China 'recovers' from global slump

Growth accelerates to 10.7 per cent in last quarter but overheating worries emerge.

    But he added that in the face of ongoing "uncertainties" and a weak global outlook, the government would avoid major changes in economic policy.

    The figures put China's total gross domestic output for 2009 at $4.9 trillion, bringing it closer to overtaking Japan as the world's number two economy after the US.

    'Developing country'

    Nonetheless, Ma stressed that China sees itself as a developing country with a wide income disparity between its urban and rural populations.

    China's leaders have said stimulus
    spending will continue [Reuters]
    Average income for city dwellers in 2009 was $2,700, he said, while in the populous countryside it was just $752.

    "Despite the increase in our GDP and economic strength, we still have to recognise that China is a developing country," Ma told a news conference. "We have to be keenly aware of that."

    China's leaders have said stimulus spending will continue but are worried about rising prices and have ordered banks to curb lending after a record surge in 2009.

    According to Thursday's figures, consumer prices picked up in the fourth quarter of 2009 after falling for much of the year.

    Prices rose 0.6 per cent in November from a year earlier and spiked by 1.9 per cent in December.

    "That's a huge jump," Ken Peng, an economist with Citigroup, told the Associated Press.

    He said it was the sharpest one-month rise in inflation since February 2008, when China was suffering record consumer price hikes.

    Peng said the data showed it was time for the government to call a halt to stimulus measures.


    The spectre of inflation is especially politically sensitive in China, because rising prices erode the economic gains that the ruling Communist party has made the basis of its claim to power.

    "The challenge for China's government will be to manage the withdrawal of the stimulus without scaring the markets or pulling the rug out from under the recovery"

    Tom Orlik, economist, Stone & McCarthy Research Associates

    But Tom Orlik, a Beijing-based economist for Stone & McCarthy Research Associates, said the problem for the government will be to "manage the withdrawal of the stimulus without scaring the markets or pulling the rug out from under the recovery."

    "Turning the taps off might be a bigger challenge than turning them on," he wrote in a report.

    In the past year China adopted what it called a "moderately loose" monetary policy and embarked on an unprecedented four-trillion-yuan ($586bn) spending spree to keep the economy growing amid the global downturn.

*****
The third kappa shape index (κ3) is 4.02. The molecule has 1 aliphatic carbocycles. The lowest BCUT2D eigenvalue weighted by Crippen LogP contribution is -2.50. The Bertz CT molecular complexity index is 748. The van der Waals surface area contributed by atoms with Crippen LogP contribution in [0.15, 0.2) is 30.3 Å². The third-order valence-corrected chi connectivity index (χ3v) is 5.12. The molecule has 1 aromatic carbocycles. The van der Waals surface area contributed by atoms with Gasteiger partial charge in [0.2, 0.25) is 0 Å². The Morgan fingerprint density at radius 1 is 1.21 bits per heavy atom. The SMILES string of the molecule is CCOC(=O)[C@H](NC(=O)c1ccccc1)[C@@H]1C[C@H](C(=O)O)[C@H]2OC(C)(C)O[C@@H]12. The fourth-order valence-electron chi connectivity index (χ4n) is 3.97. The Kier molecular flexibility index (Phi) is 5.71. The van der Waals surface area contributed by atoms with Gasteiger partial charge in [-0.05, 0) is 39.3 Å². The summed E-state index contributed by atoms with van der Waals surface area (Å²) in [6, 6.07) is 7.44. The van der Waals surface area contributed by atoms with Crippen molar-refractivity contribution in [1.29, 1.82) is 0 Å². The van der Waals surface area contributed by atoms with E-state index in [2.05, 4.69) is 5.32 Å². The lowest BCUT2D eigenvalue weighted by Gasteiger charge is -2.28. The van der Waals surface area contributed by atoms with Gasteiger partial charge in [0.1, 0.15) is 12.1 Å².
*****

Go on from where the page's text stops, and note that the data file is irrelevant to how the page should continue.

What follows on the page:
In recent months however the government reversed course and called for "reasonable" lending as inflation fears rose, following a surge in the amount of new loans.

    On Wednesday the country's top banking regulator said the government will closely monitor credit.

    Liu Mingkang, the chairman of the China Banking Regulatory Commission, said China will rein in credit after last year's explosive growth but had no plans to stop banks lending.

    Bubble worries

    China's biggest rise in inflation in 13 months underlined the broader challenges of breakneck growth, and came as the World Bank warned anew that the country could face an economic bubble.

    China's banking regulator said the government will closely monitor credit [EPA]
    In the Global Economic Prospects 2010 report published on Wednesday the World Bank said it sees "signs of bubbles" in the Chinese economy, a problem it said the government has acknowledged.

    The annual report said the Chinese economy is projected to continue to lead global growth this year, expanding at a pace of 9.0 per cent, dwarfing the global rate of 2.7 per cent.

    "We can already see some signs of bubbles and signs of tensions in the Chinese economy, in particular in the housing sector," Andrew Burns, the lead author, said in Washington ahead of the report's release.

    Burns, who is the head of the bank's macroeconomic forecasting, said China's "low domestic interest rate and the "particular nature" of its fiscal stimulus was "putting strains on the economy and forcing the government to step back".

    Michael Pettis, a finance professor from Peking University, told Al Jazeera the stimulus to boost investments may lead to China seeing increased debt and rising non-performing loans in its banking system because not all investments were viable or sustainable.

    Referring to reports of bubbles in the stock market or real estate, Pettis said the wealth impact in the case of a collapse in either sector "will be less than what people think because most Chinese save in bank deposits".

    A much bigger worry is if a collapse in real estate prices leads to non-performing loans in the banking system, he said.

    "The real risk is not a bubble in the stock market or in the real estate market," he added.

    "The real risk is that we're continuing to increase capacity in a world in which demand is contracting… there is no need for all this increase in capacity."

    SOURCE: Al Jazeera and agencies


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